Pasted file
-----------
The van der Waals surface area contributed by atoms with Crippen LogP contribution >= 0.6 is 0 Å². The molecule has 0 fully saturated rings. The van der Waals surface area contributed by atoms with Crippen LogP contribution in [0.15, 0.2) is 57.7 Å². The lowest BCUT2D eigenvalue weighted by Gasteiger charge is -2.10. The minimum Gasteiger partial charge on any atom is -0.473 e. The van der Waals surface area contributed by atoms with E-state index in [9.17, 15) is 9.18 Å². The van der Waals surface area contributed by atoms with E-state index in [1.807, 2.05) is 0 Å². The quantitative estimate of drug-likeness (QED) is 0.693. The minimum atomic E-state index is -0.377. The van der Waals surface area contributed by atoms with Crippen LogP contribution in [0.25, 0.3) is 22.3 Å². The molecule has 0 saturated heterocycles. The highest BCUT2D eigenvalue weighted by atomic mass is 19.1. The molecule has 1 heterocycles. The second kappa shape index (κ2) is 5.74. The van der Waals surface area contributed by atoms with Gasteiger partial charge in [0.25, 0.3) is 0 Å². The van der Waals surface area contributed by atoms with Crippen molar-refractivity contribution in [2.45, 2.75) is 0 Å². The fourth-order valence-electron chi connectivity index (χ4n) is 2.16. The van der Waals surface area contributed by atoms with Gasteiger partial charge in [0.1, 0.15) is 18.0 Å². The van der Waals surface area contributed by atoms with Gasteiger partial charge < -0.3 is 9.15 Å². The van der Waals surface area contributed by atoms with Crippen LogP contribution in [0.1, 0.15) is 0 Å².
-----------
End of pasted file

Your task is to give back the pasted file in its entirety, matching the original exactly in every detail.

The van der Waals surface area contributed by atoms with Crippen LogP contribution >= 0.6 is 0 Å². The molecule has 0 fully saturated rings. The van der Waals surface area contributed by atoms with Crippen LogP contribution in [0.15, 0.2) is 57.7 Å². The lowest BCUT2D eigenvalue weighted by Gasteiger charge is -2.10. The minimum Gasteiger partial charge on any atom is -0.473 e. The van der Waals surface area contributed by atoms with E-state index in [9.17, 15) is 9.18 Å². The van der Waals surface area contributed by atoms with E-state index in [1.807, 2.05) is 0 Å². The quantitative estimate of drug-likeness (QED) is 0.693. The minimum atomic E-state index is -0.377. The van der Waals surface area contributed by atoms with Crippen LogP contribution in [0.25, 0.3) is 22.3 Å². The molecule has 0 saturated heterocycles. The highest BCUT2D eigenvalue weighted by atomic mass is 19.1. The molecule has 1 heterocycles. The second kappa shape index (κ2) is 5.74. The van der Waals surface area contributed by atoms with Gasteiger partial charge in [0.25, 0.3) is 0 Å². The van der Waals surface area contributed by atoms with Crippen molar-refractivity contribution in [2.45, 2.75) is 0 Å². The fourth-order valence-electron chi connectivity index (χ4n) is 2.16. The van der Waals surface area contributed by atoms with Gasteiger partial charge in [0.1, 0.15) is 18.0 Å². The van der Waals surface area contributed by atoms with Gasteiger partial charge < -0.3 is 9.15 Å². The van der Waals surface area contributed by atoms with Crippen LogP contribution in [0.1, 0.15) is 0 Å².